View Full Version : Simultaneous Approaches Rwy 28 at SFO

21st Sep 2008, 06:47
Many is the time I have been vectored for an approach on 28L at SFO, then when you have little option, you are informed about another aircraft at very close quarters off the wingtip in visual conditions and asked to maintain visual separation with the other (often slower) aircraft lining up for 28R even when on opposing headings. The runways are only 750ft apart and controllers seem to routinely arrange simultaneous approaches when they could apply earlier horizontal separation. I know of no other airport where this practice is routine in such close formation and overtaking of the other aircraft is common, despite the illegality. The aftermouth is often discussed at the Customs line and it's sometimes ugly.
What is the practical effect of refusing to comply? Who goes around? How do the US controllers treat such incidents? Is there the same concern among US carriers or is this just SOP?

21st Sep 2008, 15:46
I do not believe that any of us "enjoy" those approaches, like so many airports... SFO was built at a time of smaler, slower and less traffic and currently thats what we are stuck with. Coupled with terrain, cloud cover and lots of traffic it makes for "challenging approaches." Not sure what ATC would have you do if you refused...I'm thinking a break out for revectors or holding...just don't know. Our company gives us some guidance from FOQA to help in a more stabalized approach...rather than accepting 6000' and 210kts for a 10mile final, we request 5000' and 190kts. Prior to base be at 190kts and when turning final gear, final flap setting or the greatest flap setting you can use with speed brakes and slow.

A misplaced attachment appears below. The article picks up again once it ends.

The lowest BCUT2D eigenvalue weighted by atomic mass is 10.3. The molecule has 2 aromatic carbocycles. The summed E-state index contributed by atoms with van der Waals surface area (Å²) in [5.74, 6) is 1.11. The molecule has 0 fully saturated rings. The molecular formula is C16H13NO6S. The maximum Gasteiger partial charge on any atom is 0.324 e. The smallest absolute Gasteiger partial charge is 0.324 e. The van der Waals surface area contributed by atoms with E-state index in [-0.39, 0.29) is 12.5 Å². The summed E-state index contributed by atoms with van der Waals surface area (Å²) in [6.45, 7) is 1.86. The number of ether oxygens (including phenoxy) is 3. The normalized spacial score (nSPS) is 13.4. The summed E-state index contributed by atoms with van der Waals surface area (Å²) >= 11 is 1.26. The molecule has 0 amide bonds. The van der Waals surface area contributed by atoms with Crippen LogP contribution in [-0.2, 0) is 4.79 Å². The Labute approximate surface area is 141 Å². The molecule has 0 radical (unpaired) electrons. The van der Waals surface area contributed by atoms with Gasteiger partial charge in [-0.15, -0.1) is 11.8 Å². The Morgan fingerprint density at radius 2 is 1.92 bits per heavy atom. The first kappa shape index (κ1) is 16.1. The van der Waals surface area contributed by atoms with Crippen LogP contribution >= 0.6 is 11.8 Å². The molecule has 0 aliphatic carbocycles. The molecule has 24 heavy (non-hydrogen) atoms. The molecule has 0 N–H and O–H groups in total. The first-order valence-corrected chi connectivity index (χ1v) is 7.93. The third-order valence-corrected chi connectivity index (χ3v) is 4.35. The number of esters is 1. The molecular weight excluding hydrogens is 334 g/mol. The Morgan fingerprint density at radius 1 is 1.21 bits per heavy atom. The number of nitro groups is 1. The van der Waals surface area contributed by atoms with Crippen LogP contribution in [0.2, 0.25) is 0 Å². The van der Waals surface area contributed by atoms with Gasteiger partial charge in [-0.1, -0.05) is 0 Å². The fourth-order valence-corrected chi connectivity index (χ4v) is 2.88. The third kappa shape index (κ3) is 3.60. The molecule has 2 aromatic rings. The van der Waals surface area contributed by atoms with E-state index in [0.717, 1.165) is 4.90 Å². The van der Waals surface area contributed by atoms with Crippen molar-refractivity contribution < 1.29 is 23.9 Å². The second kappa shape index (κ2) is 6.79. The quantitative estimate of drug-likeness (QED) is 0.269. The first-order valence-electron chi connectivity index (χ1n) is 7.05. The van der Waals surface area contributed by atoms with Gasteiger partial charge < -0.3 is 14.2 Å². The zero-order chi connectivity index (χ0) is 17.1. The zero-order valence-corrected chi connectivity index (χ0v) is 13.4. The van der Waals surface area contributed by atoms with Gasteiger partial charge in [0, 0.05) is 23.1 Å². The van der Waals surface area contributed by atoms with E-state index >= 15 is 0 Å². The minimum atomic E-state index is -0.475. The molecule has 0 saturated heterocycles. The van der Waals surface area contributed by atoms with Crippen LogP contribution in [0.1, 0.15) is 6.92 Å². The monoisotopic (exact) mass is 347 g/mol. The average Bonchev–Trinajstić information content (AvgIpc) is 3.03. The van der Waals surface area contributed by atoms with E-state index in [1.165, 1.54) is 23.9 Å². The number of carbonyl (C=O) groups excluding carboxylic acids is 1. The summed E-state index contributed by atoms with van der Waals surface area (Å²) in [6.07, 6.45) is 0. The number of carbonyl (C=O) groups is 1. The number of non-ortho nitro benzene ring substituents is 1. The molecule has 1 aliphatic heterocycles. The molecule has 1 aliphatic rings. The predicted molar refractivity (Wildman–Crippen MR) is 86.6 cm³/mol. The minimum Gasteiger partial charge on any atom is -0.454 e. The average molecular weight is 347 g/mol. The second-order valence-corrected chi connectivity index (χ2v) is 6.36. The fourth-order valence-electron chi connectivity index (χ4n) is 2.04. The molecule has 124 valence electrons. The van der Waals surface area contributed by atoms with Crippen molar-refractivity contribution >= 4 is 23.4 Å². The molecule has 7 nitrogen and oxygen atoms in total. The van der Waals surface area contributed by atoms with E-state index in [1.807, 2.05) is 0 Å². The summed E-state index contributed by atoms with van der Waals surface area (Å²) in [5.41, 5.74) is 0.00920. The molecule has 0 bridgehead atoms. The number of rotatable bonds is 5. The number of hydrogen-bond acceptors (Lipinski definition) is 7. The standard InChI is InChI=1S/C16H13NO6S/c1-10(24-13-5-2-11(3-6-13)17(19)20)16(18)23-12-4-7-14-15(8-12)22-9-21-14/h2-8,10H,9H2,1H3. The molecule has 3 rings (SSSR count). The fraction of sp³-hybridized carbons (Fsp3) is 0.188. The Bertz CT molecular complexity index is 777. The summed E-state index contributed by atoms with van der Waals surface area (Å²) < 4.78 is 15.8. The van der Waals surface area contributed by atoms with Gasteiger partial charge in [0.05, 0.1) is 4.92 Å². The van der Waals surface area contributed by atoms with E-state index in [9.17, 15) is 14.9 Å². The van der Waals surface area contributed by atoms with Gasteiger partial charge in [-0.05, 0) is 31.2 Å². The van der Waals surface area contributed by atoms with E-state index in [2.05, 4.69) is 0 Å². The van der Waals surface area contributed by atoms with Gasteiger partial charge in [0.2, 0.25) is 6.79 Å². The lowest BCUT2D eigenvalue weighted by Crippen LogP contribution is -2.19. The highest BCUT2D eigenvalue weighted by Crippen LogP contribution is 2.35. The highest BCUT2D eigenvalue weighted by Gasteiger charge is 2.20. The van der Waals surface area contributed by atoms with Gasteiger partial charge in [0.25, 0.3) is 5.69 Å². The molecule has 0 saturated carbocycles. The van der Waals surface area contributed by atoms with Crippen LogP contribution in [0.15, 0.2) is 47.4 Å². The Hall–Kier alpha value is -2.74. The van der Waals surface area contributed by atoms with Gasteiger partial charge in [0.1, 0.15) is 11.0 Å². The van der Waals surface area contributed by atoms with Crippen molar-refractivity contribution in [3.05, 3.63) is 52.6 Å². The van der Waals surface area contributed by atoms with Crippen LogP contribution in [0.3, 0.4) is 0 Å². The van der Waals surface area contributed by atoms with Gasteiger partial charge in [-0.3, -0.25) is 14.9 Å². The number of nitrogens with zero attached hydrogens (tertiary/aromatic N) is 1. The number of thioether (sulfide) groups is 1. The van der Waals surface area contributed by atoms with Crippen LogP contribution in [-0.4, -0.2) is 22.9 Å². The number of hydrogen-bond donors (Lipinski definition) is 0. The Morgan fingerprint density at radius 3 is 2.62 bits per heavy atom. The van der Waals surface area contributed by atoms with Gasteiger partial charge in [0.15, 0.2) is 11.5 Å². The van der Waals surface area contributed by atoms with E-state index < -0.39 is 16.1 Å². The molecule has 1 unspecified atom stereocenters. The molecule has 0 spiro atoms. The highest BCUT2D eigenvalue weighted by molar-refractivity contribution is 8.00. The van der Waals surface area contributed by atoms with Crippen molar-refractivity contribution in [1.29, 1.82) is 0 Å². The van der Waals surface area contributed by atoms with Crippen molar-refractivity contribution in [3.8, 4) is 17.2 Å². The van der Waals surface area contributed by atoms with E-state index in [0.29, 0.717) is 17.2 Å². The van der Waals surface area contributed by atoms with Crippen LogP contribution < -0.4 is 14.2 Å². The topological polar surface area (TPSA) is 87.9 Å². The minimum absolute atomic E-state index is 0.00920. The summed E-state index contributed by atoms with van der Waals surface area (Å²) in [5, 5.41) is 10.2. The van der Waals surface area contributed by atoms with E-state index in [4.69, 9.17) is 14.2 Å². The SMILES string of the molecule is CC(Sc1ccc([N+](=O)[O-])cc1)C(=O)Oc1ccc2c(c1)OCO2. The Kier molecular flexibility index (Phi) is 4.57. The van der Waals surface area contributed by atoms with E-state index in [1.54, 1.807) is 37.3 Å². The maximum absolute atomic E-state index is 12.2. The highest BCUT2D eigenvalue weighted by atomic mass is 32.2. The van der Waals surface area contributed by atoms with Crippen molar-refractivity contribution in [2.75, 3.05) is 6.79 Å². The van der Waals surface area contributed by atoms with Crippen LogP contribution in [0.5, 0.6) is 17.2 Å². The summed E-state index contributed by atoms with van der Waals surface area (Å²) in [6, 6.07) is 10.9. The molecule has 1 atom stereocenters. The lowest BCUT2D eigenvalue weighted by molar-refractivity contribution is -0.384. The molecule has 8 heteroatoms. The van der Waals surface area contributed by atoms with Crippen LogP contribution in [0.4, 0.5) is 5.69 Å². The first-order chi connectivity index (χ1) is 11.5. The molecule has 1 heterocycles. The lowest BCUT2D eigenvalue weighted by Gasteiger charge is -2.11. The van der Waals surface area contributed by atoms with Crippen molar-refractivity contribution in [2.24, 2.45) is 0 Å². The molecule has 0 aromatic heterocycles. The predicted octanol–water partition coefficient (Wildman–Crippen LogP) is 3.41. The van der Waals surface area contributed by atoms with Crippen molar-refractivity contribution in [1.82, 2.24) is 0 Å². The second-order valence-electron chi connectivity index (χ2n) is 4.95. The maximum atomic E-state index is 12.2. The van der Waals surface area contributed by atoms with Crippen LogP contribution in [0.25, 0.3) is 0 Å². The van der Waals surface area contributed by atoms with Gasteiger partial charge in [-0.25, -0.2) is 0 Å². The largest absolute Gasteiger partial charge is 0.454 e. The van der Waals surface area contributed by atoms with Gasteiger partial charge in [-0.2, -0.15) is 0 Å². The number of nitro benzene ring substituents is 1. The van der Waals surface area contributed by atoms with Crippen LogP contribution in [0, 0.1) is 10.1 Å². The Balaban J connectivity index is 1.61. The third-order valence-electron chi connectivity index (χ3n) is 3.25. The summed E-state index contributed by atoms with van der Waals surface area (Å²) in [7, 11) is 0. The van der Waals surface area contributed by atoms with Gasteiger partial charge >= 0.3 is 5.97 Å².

21st Sep 2008, 20:06
AFAIK, such separation is "legal" in VMC. When I was new to the 747, on a sunny afternoon they vectored me to left downwind/base and then turned me to final on 28L right next to a 777 going to 28R. They called the traffic and we acknowledged it, and there was no speed/overtake restriction. However, after we were established next to him, we got a TCAS RA for him! We decided to continue...

Another time we were coming in on 28R on a long final, and an MD-80 came diving in from the stratosphere to 28L. We were told to maintain visual separation "behind" him. That was well & good until he finally got down to a normal G/S and slowed down. We barely were able to do so in the remaining distance.

I recommend you tell the controller "We're currently at 140 knots, minimum approach speed; unable to slow further to remain behind traffic." Put the onus on him to give you another clearance or make you go around.

Manual Reversion
21st Sep 2008, 21:39
Add on 'synchro pairs' taking off from the 'ones' and it's an accident waiting to happen. I think they got quite close last year, but I fear it will take an accident to slow things down. I can't say a PRM 'breakout' after ten hours of flying fills me with joy either.

22nd Sep 2008, 00:20
SOIA/PRM arrpoaches are the current answer to the closely-spaced parallel runways in instrument conditions. However, the even-closer visual separation schemes are alive and well in VMC.

Old Smokey
23rd Sep 2008, 17:36
My most alarming approach onto SFO 28L was once with the F/O flying the approach (perfect VMC) on the 28L ILS with an MD80 a few hundred metres ahead on approach to 28R. My F/O was flying completely "heads down". On my making the remark, "keep an eye on the other aircraft", he got such a shock that he immediately pulled up and rolled left, about 20 degrees off runway alignment. I SHOULD have gone around, but as we were 20 degreea pointing away from the approach, eased the nose down, re-sighted the other aircraft, and, having taken control, I then rejoined and flew the remainder of the approach.



Old Smokey